But not Cook, apparently. He recently said that “something needs to be done” about Shane Warne’s relentless criticism of his captaincy.

The headline of Warne’s latest column?

“Alastair Cook’s captaincy was the worst I have ever seen.”

Over to you, Alastair. Which highly inflammable material are you going to use to try and extinguish the flames this time?


Let’s start as we mean to go on

By going away, not updating the site properly and then doing a half-arsed round-up post on a Monday morning, even though we don’t really know what happened because we weren’t actually paying any attention.

Pakistan won a one-day series against India

We did actually watch some of this. And by ‘watch’, we of course mean ‘had on in the background while reading about something else on the internet’.

In a three match series, India’s highest score was 227-6. Virender Sehwag has been dropped in favour of Cheteshwar Pujara.

Shane Warne and Marlon Samuels managed to draw attention to the Big Bash League

By having some sort of petulant fit at each other. Fingers were pointed. Bats were flung limply into the air in the vague direction of someone. Viewers cringed.

England lost a one-day warm-up match

Ian Bell said it didn’t matter. England’s last one-day tour of India was only just over a year ago, so he’s probably right. If the main fixtures can’t retain even a semblance of meaning for much longer than 12 months, the warm-ups have even less relevance.

Apparently, the weather was cold and foggy for the game. That was probably the highlight.


Shane Warne and Liz Hurley in the News of the World

Yeah mate, and then I flipper over and give her the full tossWe had rather foolishly assumed that the ‘Shane Warne might make a comeback’ story would be the stupidest Shane Warne story of the week.

But no.

Apparently, model and actress-who-gets-by-pretty-much-solely-on-her-looks, Liz Hurley, has been having ‘an affair’ with our favourite swollen-looking Antipodean cartoon character.

What constitutes an affair? If people of different genders both agree that the crackers they’re eating are a bit dry, that’s usually enough for the News of the World.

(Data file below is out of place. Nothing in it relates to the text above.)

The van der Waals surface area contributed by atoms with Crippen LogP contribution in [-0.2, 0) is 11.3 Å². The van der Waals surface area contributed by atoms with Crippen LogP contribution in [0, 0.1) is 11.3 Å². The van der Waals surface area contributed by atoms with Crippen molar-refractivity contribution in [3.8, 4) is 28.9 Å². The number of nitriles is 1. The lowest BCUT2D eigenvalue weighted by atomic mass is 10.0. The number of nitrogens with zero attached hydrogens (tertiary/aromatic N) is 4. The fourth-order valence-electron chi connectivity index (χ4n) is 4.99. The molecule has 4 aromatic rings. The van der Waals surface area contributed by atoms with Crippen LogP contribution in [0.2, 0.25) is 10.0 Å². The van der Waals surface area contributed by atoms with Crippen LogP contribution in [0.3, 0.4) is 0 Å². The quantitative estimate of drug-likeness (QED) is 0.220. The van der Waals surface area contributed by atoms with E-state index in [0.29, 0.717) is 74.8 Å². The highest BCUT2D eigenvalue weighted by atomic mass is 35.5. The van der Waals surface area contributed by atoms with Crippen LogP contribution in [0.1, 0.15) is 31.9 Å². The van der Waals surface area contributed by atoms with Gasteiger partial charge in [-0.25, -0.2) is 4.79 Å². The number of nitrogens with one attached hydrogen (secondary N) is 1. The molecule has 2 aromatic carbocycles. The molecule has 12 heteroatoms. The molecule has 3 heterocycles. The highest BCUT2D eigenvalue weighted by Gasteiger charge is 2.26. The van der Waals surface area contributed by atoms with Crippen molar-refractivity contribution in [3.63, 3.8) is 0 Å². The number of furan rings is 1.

In other equally credible news, Brad Haddin has married one of the Chuckle Brothers in a secret ceremony while Shane Watson has devised a revolutionary technique for prenatal DNA testing.


Imagine you’re Shane Warne

We’ll give you a minute or two to get to grips with that. You can come back later if it’s too much to take in at once.

For those of you who are okay, we’ll continue.

So you’re Shane Warne. With your reputation, would you choose to put this image in a prominent position on your website?

'Come round when you've finished inserting catheters and wiping old people's arses'

You’re Shane Warne. Tell us what you’re texting and to whom.


Shane Warne learns Indian English

Depending on the speaker’s mother tongue, there are different forms of Indian English. Each has its own little quirks. The word ‘the’ might disappear from one sentence and appear unexpectedly in another. The words ‘would’ and ‘will’ are often used interchangeably.

We’ve no problem with any of this. Our Hindi’s hardly top drawer. However, when the words of players are reinterpreted and passed off as direct quotes, it grates a bit.

According to Cricinfo, Shane Warne said the following about his efforts to improve relations with Melbourne’s Indian population, following recent attacks:

“I hail from Victoria in Australia and have had the cricketing relations with India for more than 20 years. I love all the three – Victoria, Australia and India. That is why I have tried to visit the Indian community in Victoria and had assured them.”

Shane Warne never said that.

But does this matter? Well, some peccadillos actually change the meaning of what’s being said. How many balls have you managed to turn, Shane?

“I have turned few balls during the practice matches. I hope I would soon be in perfect rhythm.”